The key to reconciling the apparently mutually exclusive goals of protecting our token holders while enabling budget constrained customers to use the platform is the divisibility of the HST token.

A campaign is quoted for in fiat, and uses as many tokens as that fiat figure buys in the market, based on the token price at the time. If an election was quoted at $4 per vote, and the price of the token at the time is $0.40, then a vote will consume 10 HST tokens. If the price of the token at the time is $5, then a vote will consume 0.8 HST. The body running the election is guaranteed to pay what they have signed up for, and any token holders who decide to sell at this point receive the dollar amount quoted.

As the platform grows with new modules such as deliberation, audiencing, analytics, fundraising, incentivisation, social impacts, submissions etc, HST will be used as access rights for more services in this same manner. As the customer savviness of the cryptoasset ecosystem improves, they will also have the opportunity to manage their own reserves of HST. The greater success of the platform and its features, the greater the demand for the token.

Part II — The Exchange

An integral part of the platform is the internal exchange where customers can buy tokens — or use fiat to pay for feature and function use (access rights) which in turn buys tokens — directly through the Horizon State platform.

The usage of modules in the platform requires the customers to acquire HST through either of the above avenues. This creates a flow where tokens will be used on an ongoing basis for the actions those customers perform in the system. Different modules will have different pricing structures — not unlike the pricing structure used by services such as AWS (Amazon Web Services).

Customers signing up to use the platform will have a wallet with HST balance on the exchange. As the customers use the platform, this balance will reduce by the tokens being consumed. The exchange will include a mechanism to buy tokens on the customer’s behalf from the external exchanges, at the price that is available at the time of purchase as discussed above.

It is likely that from time to time customers may have a credit in their balance with no immediate plans for its use. For example: a city decided to run a local council election using the platform, estimated a 90% voter turnout, and purchased HST to accommodate for that. When the vote is completed, only 86% turnout was achieved, resulting in a quantity of HST left in credit on the platform’s exchange.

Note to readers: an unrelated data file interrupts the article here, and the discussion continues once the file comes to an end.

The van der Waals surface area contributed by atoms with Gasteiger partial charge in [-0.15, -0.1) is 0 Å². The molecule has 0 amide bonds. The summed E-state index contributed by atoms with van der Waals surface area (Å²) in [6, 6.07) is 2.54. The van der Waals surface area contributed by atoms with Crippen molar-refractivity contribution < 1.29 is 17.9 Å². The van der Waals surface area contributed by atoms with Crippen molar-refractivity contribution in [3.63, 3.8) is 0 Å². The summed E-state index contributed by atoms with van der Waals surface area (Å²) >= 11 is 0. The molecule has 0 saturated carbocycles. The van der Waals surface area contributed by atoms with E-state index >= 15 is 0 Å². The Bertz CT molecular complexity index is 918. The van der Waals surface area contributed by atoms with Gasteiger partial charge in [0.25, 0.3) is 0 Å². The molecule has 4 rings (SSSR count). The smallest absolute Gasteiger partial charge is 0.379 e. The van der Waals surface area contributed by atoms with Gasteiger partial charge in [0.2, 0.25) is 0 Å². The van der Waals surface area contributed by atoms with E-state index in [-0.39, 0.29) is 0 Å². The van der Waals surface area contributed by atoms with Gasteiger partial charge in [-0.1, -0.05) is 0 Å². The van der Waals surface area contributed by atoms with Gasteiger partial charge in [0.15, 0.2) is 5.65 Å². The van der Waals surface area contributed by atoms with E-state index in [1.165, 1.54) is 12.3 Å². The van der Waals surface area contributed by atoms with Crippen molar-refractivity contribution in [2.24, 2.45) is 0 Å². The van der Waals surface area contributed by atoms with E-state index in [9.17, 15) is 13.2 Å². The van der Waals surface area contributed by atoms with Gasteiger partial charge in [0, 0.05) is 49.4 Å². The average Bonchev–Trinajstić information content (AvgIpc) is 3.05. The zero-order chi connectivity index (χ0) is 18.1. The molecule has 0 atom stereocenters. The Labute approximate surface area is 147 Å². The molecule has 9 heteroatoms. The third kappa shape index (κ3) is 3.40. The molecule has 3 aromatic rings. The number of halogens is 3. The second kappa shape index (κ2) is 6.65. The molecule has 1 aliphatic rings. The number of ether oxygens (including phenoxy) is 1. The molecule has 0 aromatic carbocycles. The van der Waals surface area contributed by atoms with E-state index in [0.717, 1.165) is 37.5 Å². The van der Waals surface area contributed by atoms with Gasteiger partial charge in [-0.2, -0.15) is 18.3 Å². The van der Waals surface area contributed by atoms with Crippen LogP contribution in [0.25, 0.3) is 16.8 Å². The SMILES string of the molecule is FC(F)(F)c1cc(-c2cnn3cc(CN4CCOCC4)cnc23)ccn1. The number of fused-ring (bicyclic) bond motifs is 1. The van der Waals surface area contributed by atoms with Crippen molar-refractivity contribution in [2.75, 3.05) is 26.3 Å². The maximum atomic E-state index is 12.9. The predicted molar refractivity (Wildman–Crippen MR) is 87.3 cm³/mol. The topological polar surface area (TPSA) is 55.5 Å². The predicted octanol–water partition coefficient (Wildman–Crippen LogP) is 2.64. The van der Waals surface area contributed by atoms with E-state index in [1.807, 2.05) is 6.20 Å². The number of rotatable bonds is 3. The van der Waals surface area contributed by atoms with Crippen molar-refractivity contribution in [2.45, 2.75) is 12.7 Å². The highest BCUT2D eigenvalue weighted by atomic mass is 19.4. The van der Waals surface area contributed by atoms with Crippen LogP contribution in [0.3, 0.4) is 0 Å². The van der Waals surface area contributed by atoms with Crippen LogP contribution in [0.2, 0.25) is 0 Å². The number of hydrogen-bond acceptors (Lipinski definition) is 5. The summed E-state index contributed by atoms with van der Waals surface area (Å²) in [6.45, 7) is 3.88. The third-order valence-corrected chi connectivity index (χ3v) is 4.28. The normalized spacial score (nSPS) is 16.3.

The city could retain these tokens for the future, but may not wish to — or budgetary regulations may dictate that the leftover budget has to be used for a specific purpose. In this case — the city would be looking to sell the leftover tokens back to the market.

To prevent the possibility of massive sells, the platform exchange will restrict the rate at which those tokens are allowed to flow back to the market. This will help shield token holders from large dumps which could depreciate the token value.

Part III — Use and circulation

Many blockchain protocols or platforms employ tokens that are in perpetual motion between users. In these scenarios, all tokens that were not left in the hands of the team who ran the token generation event are forever in the hands of users or token holders. Horizon State’s platform is different, as the tokens are used to pay for services provided primarily by the platform (until dApps are developed atop of it).

This creates a situation where Horizon State itself could quickly become a large holder in the market, to the detriment of other token holders. To avoid this possible eventuality, we have created the following token mechanics model which we believe to be fair and transparent. It splits the tokens used as access rights for platform features and functions by Horizon State customers into the following four groups: